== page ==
Development of PBPK model for intra-articular injection in human: methotrexate solution and rheumatoid arthritis case study
A physiologically based model describing the dissolution, diffusion, and transfer of drug from the intra-articular (IA) space to the plasma, was developed for GastroPlus v9.8. The model is subdivided into compartments representing the synovial fluid, synovium, and cartilage. The synovium is broken up into two sublayers. The intimal layer acts as a diffusion barrier between the synovial fluid and the subintimal layer. The subintimal layer of the synovium has fenestrated capillaries that allow the free drug to be transported into systemic circulation. The articular cartilage is broken up into 10 diffusion sublayers as it is much thicker than the synovium. The cartilage acts as a depot tissue for the drug to diffuse into from synovial fluid. At later times, the drug will diffuse from the cartilage back into synovial fluid once a portion of the dose enters systemic circulation. In this study, a listing of all relevant details and equations for the model is presented. Methotrexate was chosen as a case study to show the application and utility of the model, based on the availability of intravenous (IV), oral (PO) and IA administration data in patients presenting rheumatoid arthritis (RA) symptoms. Systemic disposition of methotrexate in RA patients was described by compartmental pharmacokinetic (PK) model with PK parameters extracted using the PKPlusTM module in GastroPlus. The systemic PK parameters were validated by simulating PO administration of methotrexate before being used for simulation of IA administration. For methotrexate, the concentrations of drug in the synovial fluid and plasma were well described after adjustments of physiological parameters to account for RA disease state, and with certain assumptions about binding and diffusion. The results indicate that the model can correctly describe PK profiles resulting from administration in the IA space, however, additional cases studies will be required to evaluate ability of the model to scale between species and/or doses.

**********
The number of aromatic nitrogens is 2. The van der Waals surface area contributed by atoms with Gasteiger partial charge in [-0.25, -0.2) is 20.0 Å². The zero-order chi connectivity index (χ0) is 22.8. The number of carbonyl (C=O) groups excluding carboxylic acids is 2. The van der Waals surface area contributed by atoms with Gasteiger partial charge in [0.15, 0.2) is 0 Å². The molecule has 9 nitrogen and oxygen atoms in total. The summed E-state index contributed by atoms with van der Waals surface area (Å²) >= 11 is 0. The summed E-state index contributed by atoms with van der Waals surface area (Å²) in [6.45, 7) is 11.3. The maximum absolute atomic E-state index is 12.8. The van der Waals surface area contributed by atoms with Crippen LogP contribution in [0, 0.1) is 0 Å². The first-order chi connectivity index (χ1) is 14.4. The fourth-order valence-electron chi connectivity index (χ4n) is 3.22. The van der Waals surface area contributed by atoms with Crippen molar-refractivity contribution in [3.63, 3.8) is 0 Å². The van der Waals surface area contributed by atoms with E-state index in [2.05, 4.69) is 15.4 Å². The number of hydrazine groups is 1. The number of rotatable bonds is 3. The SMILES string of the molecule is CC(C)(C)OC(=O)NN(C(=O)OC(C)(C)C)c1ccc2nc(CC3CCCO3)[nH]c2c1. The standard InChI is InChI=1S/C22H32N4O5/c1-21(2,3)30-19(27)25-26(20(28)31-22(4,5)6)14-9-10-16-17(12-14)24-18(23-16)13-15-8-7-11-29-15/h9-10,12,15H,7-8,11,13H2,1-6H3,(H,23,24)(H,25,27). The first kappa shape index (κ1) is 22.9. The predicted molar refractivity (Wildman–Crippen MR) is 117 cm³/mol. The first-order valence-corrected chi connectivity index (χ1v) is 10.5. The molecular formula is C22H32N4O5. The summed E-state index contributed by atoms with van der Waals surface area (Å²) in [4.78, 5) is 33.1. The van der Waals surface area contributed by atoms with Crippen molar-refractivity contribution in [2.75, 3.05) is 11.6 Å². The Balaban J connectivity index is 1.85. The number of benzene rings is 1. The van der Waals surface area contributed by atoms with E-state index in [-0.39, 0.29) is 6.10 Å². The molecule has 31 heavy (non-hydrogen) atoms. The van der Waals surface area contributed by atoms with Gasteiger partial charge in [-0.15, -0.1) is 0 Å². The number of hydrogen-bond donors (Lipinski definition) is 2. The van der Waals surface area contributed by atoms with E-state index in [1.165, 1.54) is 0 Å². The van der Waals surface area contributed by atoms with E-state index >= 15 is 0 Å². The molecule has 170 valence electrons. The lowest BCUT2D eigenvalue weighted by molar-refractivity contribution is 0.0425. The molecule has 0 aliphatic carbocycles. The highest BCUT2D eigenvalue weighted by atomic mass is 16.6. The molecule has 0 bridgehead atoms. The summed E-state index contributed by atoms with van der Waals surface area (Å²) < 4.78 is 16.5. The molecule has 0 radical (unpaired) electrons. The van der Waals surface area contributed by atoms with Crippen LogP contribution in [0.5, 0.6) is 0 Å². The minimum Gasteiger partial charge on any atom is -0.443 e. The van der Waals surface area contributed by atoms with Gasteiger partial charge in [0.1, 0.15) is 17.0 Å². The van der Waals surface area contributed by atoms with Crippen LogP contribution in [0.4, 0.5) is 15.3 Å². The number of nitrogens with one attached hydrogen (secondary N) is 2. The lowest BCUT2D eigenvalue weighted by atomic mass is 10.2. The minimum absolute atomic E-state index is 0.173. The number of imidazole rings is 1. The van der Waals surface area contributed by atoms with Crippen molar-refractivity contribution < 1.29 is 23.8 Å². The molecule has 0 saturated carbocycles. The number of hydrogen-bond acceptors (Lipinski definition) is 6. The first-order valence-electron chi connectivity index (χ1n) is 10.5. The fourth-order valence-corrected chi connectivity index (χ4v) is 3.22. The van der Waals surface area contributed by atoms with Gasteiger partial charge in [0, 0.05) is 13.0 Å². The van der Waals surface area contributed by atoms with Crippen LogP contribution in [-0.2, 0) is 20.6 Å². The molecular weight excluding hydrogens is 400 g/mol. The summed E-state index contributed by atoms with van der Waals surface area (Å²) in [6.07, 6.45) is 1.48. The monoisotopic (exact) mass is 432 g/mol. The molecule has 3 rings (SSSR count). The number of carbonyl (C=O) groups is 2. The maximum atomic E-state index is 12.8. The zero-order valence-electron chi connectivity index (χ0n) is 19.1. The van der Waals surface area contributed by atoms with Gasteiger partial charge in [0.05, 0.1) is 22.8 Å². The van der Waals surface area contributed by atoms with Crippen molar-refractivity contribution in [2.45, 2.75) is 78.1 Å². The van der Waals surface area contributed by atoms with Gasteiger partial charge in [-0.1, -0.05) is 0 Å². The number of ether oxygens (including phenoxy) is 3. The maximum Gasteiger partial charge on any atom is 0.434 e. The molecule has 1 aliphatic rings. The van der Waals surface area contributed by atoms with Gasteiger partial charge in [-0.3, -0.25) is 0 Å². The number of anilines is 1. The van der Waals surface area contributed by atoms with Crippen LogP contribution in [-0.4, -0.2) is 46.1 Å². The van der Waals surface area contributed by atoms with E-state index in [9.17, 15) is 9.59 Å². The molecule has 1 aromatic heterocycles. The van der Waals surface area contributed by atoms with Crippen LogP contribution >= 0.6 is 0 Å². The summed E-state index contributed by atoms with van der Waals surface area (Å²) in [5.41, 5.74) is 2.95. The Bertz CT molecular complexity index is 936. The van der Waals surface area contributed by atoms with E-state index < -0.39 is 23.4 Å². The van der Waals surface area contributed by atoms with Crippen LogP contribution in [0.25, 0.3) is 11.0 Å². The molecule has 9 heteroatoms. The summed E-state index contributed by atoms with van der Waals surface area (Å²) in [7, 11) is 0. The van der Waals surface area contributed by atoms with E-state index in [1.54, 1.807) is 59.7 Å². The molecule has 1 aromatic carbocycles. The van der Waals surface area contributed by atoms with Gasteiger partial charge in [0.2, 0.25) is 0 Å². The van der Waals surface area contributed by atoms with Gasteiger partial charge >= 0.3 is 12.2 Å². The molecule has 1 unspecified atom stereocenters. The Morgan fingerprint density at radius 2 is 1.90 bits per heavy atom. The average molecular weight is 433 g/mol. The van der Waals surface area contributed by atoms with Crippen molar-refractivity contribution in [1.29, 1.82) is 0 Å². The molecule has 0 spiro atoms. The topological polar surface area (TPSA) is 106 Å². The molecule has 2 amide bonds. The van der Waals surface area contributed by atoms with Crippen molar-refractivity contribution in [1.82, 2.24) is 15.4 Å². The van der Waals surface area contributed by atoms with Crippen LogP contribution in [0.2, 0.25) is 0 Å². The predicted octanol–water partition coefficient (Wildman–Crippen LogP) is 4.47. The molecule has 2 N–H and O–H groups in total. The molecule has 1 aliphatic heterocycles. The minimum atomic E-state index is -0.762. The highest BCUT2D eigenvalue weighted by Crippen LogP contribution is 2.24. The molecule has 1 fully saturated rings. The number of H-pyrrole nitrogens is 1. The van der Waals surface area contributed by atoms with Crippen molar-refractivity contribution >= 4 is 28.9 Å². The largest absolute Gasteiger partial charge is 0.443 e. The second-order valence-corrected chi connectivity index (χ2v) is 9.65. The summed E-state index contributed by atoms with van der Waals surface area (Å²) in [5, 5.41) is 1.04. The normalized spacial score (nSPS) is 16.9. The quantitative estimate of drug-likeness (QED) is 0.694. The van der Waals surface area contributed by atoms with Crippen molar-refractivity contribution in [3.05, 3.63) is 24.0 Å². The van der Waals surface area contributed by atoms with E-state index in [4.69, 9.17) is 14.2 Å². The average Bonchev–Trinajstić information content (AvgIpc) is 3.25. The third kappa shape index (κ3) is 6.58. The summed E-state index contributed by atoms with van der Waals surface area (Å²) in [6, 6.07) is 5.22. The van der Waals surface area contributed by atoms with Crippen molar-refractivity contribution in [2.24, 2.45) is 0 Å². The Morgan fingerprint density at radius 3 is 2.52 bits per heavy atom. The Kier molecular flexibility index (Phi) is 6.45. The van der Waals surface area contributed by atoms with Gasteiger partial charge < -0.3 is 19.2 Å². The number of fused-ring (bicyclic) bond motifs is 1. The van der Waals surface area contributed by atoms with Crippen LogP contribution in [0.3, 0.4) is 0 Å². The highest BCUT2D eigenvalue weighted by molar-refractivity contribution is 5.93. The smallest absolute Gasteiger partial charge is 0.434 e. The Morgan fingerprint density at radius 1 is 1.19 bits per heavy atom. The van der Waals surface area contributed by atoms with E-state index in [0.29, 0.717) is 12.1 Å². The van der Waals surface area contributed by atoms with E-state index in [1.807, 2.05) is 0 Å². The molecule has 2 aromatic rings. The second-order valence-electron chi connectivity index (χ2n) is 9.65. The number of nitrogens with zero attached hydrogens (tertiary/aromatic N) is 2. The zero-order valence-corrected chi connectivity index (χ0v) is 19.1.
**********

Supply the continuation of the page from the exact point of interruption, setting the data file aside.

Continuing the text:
By Maxime Le Merdy, Jim Mullin, Viera Lukacova